Moving from MD5 to Blowfish on Debian/Ubuntu

By default, Debian & Ubuntu use MD5 to hash your passwords. While this is relatively secure, using Blowfish instead is (much?) better.

As I’m not a cryptographer, I have no idea how much better it is. But switching is incredibly easy, and there are no downsides, AFAIK. Follow along…

First, you need to install libpam-unix2, the pam module which uses Blowfish. This is only an apt-get away…

Next, replace ‘’ by ‘’ in /etc/pam.d/common-auth, /etc/pam.d/common-account, /etc/pam.d/common-session & /etc/pam.d/common-password.

In /etc/pam.d/common-password, you also need to change ‘md5’ to ‘blowfish’.

And while you’re at it, change ‘max=8’ (still in /etc/pam.d/common-password) to something higher, like ‘max=20’. It is my understanding that this limits the max size of your password. While you can still use a password longer than 8 chars, it’ll just ignore everything after the 8th char.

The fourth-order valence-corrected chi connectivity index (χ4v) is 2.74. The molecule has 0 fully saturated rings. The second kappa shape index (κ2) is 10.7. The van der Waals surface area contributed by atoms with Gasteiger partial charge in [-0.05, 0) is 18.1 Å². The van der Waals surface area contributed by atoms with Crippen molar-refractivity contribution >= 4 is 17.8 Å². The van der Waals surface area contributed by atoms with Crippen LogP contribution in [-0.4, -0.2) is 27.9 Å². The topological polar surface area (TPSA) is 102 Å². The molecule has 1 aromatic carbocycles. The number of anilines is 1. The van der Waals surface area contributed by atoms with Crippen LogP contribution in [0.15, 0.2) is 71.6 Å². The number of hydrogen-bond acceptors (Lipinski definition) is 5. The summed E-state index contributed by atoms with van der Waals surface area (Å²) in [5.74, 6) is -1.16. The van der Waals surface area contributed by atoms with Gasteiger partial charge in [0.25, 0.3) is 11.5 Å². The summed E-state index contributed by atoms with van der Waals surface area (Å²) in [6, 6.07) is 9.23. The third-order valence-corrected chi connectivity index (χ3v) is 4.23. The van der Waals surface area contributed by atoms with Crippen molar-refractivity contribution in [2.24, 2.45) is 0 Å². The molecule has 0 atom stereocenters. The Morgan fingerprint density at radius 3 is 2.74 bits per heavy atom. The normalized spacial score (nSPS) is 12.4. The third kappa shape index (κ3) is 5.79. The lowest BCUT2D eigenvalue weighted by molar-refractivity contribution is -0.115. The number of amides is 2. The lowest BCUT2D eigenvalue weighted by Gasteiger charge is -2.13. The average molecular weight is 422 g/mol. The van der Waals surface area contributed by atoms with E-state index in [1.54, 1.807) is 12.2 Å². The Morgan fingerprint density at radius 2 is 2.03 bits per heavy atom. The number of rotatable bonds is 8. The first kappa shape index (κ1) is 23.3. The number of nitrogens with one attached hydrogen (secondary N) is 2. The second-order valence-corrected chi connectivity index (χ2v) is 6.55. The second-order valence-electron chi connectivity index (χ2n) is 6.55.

Those are all the changes you need to make your system start using Blowfish. You will need to create Blowfish hashes though (obviously), so the changes only apply to newly created accounts or when you change (or re-set) your password (using ‘passwd’).

I have only basic knowledge of pam, so some of these modifications may be redundant. Or there might be an even easier way to change it – I don’t know, but these changes will most certainly make it work.


1 Comment »

  1. adam said

    dear ludo,

    Is it really possible that we can convert md5 password to blowfish ? this application is due to the utility of jumphost.



RSS feed for comments on this post · TrackBack URI

Leave a Reply

Fill in your details below or click an icon to log in: Logo

You are commenting using your account. Log Out /  Change )

Google+ photo

You are commenting using your Google+ account. Log Out /  Change )

Twitter picture

You are commenting using your Twitter account. Log Out /  Change )

Facebook photo

You are commenting using your Facebook account. Log Out /  Change )


Connecting to %s

%d bloggers like this: